Understanding local consumers' reactions to perceived unfair product recalls of foreign brands: a relative deprivation perspective

Junyun Liao, Siying He, Yanghong Hu, Jiawen Chen, Xuebing Dong*

*Corresponding author for this work

Research output: Contribution to journalArticlepeer-review


Global product-harm crises increased in recent years. After such crises, firms' product-recall policies varied across countries, which might cause consumers in some countries to feel unfairly treated. Drawing on the relative deprivation theory, this study aims to examine how perceived unfairness of local consumers alters their attitudes toward unfairness-enacting foreign brands and competing domestic brands.

This framework was tested by a netnography study on two product recalls from Samsung along with a consumer survey. While this netnography study provided preliminary support to the framework, survey data collected from 501 Samsung consumers after the Galaxy Note 7 crisis validated the theoretical model again.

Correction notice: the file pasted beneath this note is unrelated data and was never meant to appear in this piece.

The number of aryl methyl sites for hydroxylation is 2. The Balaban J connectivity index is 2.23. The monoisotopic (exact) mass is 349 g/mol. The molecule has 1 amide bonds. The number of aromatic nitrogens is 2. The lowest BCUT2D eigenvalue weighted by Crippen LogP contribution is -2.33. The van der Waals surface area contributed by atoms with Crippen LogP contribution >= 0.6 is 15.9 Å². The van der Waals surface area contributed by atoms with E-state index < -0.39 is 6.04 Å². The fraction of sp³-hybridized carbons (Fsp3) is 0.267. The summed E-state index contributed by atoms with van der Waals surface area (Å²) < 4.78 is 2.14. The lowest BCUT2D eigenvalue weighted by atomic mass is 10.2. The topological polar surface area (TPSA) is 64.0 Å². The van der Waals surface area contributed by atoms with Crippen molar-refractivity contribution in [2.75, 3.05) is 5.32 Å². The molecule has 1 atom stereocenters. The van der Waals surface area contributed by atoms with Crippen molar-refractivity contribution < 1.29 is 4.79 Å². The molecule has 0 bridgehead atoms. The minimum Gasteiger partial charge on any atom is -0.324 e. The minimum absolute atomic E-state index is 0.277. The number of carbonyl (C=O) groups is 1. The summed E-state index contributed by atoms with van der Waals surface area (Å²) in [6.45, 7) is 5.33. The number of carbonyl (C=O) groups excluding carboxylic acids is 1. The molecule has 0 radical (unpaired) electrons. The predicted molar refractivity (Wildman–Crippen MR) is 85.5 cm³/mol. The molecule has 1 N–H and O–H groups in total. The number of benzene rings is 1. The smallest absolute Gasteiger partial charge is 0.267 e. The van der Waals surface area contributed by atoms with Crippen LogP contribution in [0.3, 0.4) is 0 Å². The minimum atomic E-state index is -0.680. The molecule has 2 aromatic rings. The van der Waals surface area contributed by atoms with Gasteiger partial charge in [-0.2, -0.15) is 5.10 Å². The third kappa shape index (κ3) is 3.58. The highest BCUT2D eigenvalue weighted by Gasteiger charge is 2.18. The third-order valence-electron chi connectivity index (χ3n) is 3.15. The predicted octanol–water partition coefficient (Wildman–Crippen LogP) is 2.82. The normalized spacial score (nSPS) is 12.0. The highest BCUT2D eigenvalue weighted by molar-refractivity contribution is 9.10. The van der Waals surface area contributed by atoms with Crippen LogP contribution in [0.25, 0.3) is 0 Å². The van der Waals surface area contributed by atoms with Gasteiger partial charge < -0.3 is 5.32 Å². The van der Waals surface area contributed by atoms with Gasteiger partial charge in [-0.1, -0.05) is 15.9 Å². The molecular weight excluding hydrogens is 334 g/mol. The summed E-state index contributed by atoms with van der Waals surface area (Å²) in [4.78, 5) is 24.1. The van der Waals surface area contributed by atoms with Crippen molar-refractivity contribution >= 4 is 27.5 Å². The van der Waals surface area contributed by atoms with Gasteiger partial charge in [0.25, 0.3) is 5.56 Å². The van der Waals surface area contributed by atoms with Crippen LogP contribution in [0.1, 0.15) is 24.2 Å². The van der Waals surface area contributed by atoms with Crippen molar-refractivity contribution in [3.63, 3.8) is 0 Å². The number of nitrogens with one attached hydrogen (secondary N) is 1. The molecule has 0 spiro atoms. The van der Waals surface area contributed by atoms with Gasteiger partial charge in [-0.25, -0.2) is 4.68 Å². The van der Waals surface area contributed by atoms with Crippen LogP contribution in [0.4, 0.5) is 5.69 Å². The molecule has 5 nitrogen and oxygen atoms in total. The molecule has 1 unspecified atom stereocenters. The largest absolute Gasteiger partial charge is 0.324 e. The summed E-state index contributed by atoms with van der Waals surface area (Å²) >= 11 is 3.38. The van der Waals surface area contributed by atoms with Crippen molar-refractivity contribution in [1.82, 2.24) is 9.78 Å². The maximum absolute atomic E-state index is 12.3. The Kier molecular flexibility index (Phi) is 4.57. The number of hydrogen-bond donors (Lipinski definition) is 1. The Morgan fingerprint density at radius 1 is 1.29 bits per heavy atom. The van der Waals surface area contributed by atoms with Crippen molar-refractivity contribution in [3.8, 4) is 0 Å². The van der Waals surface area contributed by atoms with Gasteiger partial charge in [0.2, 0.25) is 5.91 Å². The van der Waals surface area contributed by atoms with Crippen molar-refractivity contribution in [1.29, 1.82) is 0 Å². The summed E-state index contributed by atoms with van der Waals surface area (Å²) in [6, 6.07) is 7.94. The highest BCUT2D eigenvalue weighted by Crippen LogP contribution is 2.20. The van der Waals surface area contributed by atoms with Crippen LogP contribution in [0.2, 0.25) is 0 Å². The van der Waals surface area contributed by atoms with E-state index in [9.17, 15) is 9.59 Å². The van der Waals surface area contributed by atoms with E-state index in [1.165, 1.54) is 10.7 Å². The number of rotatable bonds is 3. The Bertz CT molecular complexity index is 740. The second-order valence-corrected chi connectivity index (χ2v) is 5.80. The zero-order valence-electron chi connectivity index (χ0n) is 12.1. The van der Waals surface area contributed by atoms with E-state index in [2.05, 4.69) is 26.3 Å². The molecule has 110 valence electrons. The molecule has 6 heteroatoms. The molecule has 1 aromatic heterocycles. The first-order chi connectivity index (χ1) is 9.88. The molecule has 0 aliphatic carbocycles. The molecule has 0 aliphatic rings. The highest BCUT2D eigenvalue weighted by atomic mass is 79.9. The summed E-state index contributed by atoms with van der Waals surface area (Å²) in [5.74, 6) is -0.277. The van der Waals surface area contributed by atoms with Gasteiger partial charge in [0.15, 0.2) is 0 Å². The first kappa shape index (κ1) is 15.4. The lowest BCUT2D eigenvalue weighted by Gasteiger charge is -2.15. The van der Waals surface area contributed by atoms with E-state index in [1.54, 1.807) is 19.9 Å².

Perceived unfairness increases local consumers' avoidance of involved foreign brands and their intention to purchase domestic brands through evoking anger toward the foreign brands. Moreover, the detrimental impact of perceived unfairness is found to be stronger when consumers' prior relationship quality is high.

To the best of the authors’ knowledge, this is the first paper that investigates unfair product recalls across countries and aims to provide important insights into how consumers react to the unfair treatment of foreign brands in a global product-harm context. This study contributes to the product-harm crisis literature and provides important implications for global product-harm crisis management strategies.
Original languageEnglish
JournalAsia Pacific Journal of Marketing and Logistics
Early online date17 Jan 2023
Publication statusE-pub ahead of print - 17 Jan 2023


  • product harm crisis
  • product recall
  • foreign brands


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